Let it Go!October 31, 2013 - 5:00 am
“He had so many flocks and herds and servants that the Philistines envied him. So all the wells that his father’s servants had dug in the time of his father Abraham, the Philistines stopped up, filling them with earth.”—Genesis 26:14–15
The Torah portion for this week, Toldot, which means “offspring,” is from Genesis 25:19—28:9, and the Haftorah is from Malachi 1:1–2:7.
Once there were two men lost at sea. They spent many days on a small boat and rationed their food equally. After weeks had past, the two men started to quarrel and resent each other. They decided to designate the right side of the boat for one man and the left side of the boat for the other. This worked for a while until the two began to fight again incessantly.
Finally, the man on the right side of the boat picked up a hammer and started hacking away at the left side of the boat. “I hope you end up at the bottom of the sea!” he yelled. Even as the water started seeping into both sides of the boat and the boat started to sink, the man kept hammering away, wanting nothing more than to harm his adversary — even if it meant harming himself.
In this week’s Torah reading we witness similarly irrational behaviour. Because of the famine in Canaan, Isaac went to live among the Philistines in the land of Gerar. Isaac worked the land, and because he was blessed by God, he produced 100 times the amount of the expected crop. This greatly benefitted the Philistine economy; however, the verse tells us that they were jealous of Isaac. They hated him for being so successful. So when Isaac left Gerar, they stopped up all the wells that Isaac had dug in order to better irrigate the land. This was horrible for the Philistine economy because it lessened their food production. But they didn’t care — the Philistines were more interested in shutting down any testament to Isaac’s greatness than in bettering their own situation.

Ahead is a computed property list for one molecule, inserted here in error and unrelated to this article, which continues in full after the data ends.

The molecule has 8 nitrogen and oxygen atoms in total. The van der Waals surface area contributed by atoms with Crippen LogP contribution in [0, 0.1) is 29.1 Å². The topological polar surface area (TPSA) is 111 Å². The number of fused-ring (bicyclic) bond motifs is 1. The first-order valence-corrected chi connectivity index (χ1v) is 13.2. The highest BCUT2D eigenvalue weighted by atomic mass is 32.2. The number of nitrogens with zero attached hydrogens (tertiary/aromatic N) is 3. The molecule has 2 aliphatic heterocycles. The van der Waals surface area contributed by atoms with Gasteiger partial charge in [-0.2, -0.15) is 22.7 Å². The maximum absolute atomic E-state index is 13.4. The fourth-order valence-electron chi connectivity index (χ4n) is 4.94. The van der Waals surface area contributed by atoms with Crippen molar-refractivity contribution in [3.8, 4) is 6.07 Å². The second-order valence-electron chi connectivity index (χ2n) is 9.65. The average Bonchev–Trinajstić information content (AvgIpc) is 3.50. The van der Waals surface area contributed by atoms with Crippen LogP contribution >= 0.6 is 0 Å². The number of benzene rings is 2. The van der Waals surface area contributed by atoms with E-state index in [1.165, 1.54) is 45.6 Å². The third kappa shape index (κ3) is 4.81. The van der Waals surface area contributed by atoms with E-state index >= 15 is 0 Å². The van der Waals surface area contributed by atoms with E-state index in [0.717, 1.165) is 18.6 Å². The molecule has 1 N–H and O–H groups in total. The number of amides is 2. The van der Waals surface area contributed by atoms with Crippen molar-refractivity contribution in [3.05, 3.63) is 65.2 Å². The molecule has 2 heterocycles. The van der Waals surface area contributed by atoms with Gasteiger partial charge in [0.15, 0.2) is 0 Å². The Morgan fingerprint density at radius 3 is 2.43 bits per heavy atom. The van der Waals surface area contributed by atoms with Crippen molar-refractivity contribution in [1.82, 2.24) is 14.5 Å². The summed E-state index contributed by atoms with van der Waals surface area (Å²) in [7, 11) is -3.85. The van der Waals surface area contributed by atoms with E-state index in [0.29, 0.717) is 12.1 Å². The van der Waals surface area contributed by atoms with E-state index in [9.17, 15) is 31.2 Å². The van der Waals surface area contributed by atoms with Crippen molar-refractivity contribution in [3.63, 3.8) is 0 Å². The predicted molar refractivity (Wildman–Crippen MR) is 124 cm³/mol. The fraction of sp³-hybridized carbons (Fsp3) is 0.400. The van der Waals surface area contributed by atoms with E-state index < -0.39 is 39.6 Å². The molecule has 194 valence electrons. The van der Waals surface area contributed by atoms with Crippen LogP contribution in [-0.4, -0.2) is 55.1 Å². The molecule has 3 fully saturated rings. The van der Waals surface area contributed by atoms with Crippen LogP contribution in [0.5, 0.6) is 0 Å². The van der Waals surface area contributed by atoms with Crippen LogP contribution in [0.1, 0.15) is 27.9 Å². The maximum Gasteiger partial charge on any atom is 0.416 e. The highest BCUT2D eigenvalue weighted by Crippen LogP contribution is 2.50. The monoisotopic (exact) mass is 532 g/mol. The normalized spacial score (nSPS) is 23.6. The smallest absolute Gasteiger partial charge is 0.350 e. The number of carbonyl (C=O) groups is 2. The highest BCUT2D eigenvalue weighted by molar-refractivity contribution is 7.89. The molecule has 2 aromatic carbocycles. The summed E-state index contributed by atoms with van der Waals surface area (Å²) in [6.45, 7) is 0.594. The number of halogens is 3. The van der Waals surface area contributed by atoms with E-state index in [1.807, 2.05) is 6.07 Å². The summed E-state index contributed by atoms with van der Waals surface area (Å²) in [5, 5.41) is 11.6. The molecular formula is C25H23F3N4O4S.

This story perfectly illustrates the foolishness that can result from anger, resentment, and jealousy. These negative emotions are blinding and can lead a person to do irrational and counter-productive things — even to his or her own detriment. The truth is that these emotions are self-defeating. I recently read this quote: “Resentment is like taking poison and hoping that the other person dies.” Whenever we feel jealousy or anger toward other people, we sacrifice our well-being and only hurt ourselves.
I am often asked by people how it is possible to stop feeling a certain way. How can I stop feeling envy, hatred, or anger? To this I ask another question: How do you drop a hot potato? The answer, of course, is that you just do — because a hot potato hurts your hands, you quickly let it go. That’s exactly the same way to lose a negative emotion. When you recognize that it hurts you more than anyone else, you will simply let it go.